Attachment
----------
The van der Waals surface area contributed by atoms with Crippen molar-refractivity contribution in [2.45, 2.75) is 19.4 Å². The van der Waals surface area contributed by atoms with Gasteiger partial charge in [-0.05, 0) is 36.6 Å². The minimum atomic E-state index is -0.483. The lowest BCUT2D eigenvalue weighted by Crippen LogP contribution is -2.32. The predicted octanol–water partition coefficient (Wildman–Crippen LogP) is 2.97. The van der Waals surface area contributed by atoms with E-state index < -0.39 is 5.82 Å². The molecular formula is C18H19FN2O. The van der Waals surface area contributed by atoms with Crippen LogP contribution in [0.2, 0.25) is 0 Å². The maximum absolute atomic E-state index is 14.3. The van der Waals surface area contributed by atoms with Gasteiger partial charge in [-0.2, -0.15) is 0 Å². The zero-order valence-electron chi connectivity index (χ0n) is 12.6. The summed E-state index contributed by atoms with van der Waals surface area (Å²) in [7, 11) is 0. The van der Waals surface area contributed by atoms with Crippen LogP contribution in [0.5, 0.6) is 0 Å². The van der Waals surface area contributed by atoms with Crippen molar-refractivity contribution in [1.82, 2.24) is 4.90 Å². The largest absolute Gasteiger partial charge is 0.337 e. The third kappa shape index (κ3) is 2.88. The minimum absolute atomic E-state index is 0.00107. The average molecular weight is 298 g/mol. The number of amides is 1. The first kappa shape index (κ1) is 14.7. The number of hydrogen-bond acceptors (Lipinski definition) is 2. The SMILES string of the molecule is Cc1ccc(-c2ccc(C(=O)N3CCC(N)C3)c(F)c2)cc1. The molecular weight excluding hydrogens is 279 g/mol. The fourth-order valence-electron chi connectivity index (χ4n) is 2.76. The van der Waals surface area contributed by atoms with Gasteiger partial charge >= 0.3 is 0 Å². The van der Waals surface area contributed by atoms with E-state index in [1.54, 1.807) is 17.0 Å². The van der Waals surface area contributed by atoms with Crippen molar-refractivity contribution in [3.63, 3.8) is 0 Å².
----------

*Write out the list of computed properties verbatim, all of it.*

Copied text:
The van der Waals surface area contributed by atoms with Crippen molar-refractivity contribution in [2.45, 2.75) is 19.4 Å². The van der Waals surface area contributed by atoms with Gasteiger partial charge in [-0.05, 0) is 36.6 Å². The minimum atomic E-state index is -0.483. The lowest BCUT2D eigenvalue weighted by Crippen LogP contribution is -2.32. The predicted octanol–water partition coefficient (Wildman–Crippen LogP) is 2.97. The van der Waals surface area contributed by atoms with E-state index < -0.39 is 5.82 Å². The molecular formula is C18H19FN2O. The van der Waals surface area contributed by atoms with Crippen LogP contribution in [0.2, 0.25) is 0 Å². The maximum absolute atomic E-state index is 14.3. The van der Waals surface area contributed by atoms with Gasteiger partial charge in [-0.2, -0.15) is 0 Å². The zero-order valence-electron chi connectivity index (χ0n) is 12.6. The summed E-state index contributed by atoms with van der Waals surface area (Å²) in [7, 11) is 0. The van der Waals surface area contributed by atoms with Crippen LogP contribution in [0.5, 0.6) is 0 Å². The van der Waals surface area contributed by atoms with Crippen molar-refractivity contribution in [1.82, 2.24) is 4.90 Å². The largest absolute Gasteiger partial charge is 0.337 e. The third kappa shape index (κ3) is 2.88. The minimum absolute atomic E-state index is 0.00107. The average molecular weight is 298 g/mol. The number of amides is 1. The first kappa shape index (κ1) is 14.7. The number of hydrogen-bond acceptors (Lipinski definition) is 2. The SMILES string of the molecule is Cc1ccc(-c2ccc(C(=O)N3CCC(N)C3)c(F)c2)cc1. The molecular weight excluding hydrogens is 279 g/mol. The fourth-order valence-electron chi connectivity index (χ4n) is 2.76. The van der Waals surface area contributed by atoms with Gasteiger partial charge >= 0.3 is 0 Å². The van der Waals surface area contributed by atoms with E-state index in [1.54, 1.807) is 17.0 Å². The van der Waals surface area contributed by atoms with Crippen molar-refractivity contribution in [3.63, 3.8) is 0 Å².